Orange juice cartons. Toilet paper. Electricity. Coffee cups. Lumber. The one thing all these things have in common? Trees. It’s easy to forget the many ways the forest industry supports our daily lives — from seedling nurseries and truck drivers to sawmills and paper manufacturers. But each step in the chain is dependent on the other, as illustrated by the COVID-19 outbreak.
When Gov. Jay Inslee first issued his “stay home, stay safe” order in mid-March, most area construction projects were put on hold, causing a ripple effect felt throughout the entire forest sector supply chain.
No movement on residential and commercial projects meant decreased demand for solid wood products, from basic lumber and cutting boards to cabinets and insulation.
“Anytime you reduce supply to the end user, production is negatively impacted throughout the supply chain,” says Matt Comisky, Washington manager for the American Forest Resource Council.
This resulted in a slowdown at sawmills, but the production ripples extend out even further. Less demand for whole logs means less demand for truckers transporting those logs, and less demand for people cutting down the trees.
Fortunately, Gov. Inslee has lifted some of the restrictions on commercial and residential construction here in Washington, work has resumed and sawmills are ramping back up. But the exercise underscores an important point, namely that every step in the forest sector supply chain is interconnected.
“Raw logs and lumber, as well as the paper products needed for sanitation and hygiene, do not exist in isolated industries,” says Mark Doumit, executive director of the Washington Forest Protection Association. “The sector needs demand from lumber users – such as home construction – to support the harvest of timber necessary to keep our sawmills open and producing their essential materials. Likewise, the pulp and paper manufacturers rely on chips and other residual products from the sawmills to power their mills and produce paper and hygiene products,” he says.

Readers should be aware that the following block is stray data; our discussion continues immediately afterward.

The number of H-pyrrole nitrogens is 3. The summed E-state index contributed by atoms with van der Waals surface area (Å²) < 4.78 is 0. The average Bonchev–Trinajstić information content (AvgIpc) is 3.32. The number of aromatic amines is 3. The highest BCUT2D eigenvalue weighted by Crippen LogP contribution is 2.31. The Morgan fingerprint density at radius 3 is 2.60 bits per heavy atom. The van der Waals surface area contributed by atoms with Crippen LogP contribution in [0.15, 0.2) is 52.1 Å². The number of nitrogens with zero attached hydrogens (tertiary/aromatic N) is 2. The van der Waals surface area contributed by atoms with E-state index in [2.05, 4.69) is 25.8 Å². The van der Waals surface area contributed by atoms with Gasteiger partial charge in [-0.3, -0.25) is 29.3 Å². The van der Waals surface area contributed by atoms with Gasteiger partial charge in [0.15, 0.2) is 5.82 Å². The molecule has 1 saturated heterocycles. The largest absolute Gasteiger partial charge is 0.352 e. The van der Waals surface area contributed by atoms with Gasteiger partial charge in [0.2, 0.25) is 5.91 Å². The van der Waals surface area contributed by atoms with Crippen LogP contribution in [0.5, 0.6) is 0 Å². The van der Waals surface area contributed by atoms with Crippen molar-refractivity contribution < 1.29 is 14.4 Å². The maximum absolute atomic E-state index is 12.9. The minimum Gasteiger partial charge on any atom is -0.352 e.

“No one element of this supply chain exists in isolation from the others.”
Some sawmills and pulp and paper facilities in the Northwest also serve as co-generation plants, burning wood waste, the byproduct of sawmilling, to produce renewable biomass electricity and steam. Not only does this electricity and steam power the mills themselves, it gets sold to the larger grid, helping to supply additional green power to the general public. Fewer actual logs being milled into lumber also means less wood chips and sawdust being sold to paper manufacturers.
Pulp and paper mills in the Northwest rely on a steady supply of residual wood chips and sawdust delivered from sawmills in Washington, Oregon, Idaho and Montana and Canada, says Chris McCabe, executive director for the Northwest Pulp & Paper Association (NWPPA). From toilet paper, facial tissue, and paper napkins to orange juice cartons, coffee cups and paper plates, mills in the Northwest make essential products that most people use every day, he said.
“The COVID-19 outbreak underscores just how important that resource chain is, and why we must continue to provide a supply of raw materials to keep all aspects of our sector active and engaged,” says McCabe.
So, the next time you pass a home construction site in your town, remember that in a roundabout way, those builders are helping keep your home supplied with essential and affordable tissue and paper products every day.
The Washington Forest Protection Association is a trade association representing private forest landowners in Washington State. Members are large and small companies, individuals and families who grow, harvest and re-grow trees on about 4 million acres.